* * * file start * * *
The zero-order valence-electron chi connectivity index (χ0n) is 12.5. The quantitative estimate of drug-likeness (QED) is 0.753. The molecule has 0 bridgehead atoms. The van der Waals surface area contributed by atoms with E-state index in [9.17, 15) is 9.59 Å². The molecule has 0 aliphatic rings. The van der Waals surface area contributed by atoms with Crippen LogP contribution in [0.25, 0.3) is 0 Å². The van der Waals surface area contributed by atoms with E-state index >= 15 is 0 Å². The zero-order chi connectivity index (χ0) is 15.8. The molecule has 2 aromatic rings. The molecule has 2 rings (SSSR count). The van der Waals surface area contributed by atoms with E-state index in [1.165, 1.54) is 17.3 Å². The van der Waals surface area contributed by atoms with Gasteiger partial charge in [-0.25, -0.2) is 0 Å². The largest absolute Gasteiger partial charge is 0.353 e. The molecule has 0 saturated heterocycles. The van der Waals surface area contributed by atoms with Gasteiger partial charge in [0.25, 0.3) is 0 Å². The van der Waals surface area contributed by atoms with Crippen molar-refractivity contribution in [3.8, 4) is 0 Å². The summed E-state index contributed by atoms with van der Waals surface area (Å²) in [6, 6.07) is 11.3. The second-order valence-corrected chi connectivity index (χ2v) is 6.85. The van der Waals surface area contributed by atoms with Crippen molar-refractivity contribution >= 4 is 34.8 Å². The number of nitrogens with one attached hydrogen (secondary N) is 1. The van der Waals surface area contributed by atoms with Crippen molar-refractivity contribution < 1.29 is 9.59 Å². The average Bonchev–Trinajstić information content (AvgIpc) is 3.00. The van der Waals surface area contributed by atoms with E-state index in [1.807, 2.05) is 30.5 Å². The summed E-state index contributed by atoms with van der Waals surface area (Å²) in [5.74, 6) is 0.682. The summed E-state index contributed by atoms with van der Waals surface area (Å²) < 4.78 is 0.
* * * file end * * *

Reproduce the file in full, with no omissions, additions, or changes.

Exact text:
The zero-order valence-electron chi connectivity index (χ0n) is 12.5. The quantitative estimate of drug-likeness (QED) is 0.753. The molecule has 0 bridgehead atoms. The van der Waals surface area contributed by atoms with E-state index in [9.17, 15) is 9.59 Å². The molecule has 0 aliphatic rings. The van der Waals surface area contributed by atoms with Crippen LogP contribution in [0.25, 0.3) is 0 Å². The van der Waals surface area contributed by atoms with E-state index >= 15 is 0 Å². The zero-order chi connectivity index (χ0) is 15.8. The molecule has 2 aromatic rings. The molecule has 2 rings (SSSR count). The van der Waals surface area contributed by atoms with E-state index in [1.165, 1.54) is 17.3 Å². The van der Waals surface area contributed by atoms with Gasteiger partial charge in [-0.25, -0.2) is 0 Å². The largest absolute Gasteiger partial charge is 0.353 e. The molecule has 0 saturated heterocycles. The van der Waals surface area contributed by atoms with Gasteiger partial charge in [0.25, 0.3) is 0 Å². The van der Waals surface area contributed by atoms with Crippen molar-refractivity contribution in [3.8, 4) is 0 Å². The summed E-state index contributed by atoms with van der Waals surface area (Å²) in [6, 6.07) is 11.3. The second-order valence-corrected chi connectivity index (χ2v) is 6.85. The van der Waals surface area contributed by atoms with Crippen molar-refractivity contribution >= 4 is 34.8 Å². The number of nitrogens with one attached hydrogen (secondary N) is 1. The van der Waals surface area contributed by atoms with Crippen molar-refractivity contribution < 1.29 is 9.59 Å². The average Bonchev–Trinajstić information content (AvgIpc) is 3.00. The van der Waals surface area contributed by atoms with E-state index in [1.807, 2.05) is 30.5 Å². The summed E-state index contributed by atoms with van der Waals surface area (Å²) in [5.74, 6) is 0.682. The summed E-state index contributed by atoms with van der Waals surface area (Å²) < 4.78 is 0.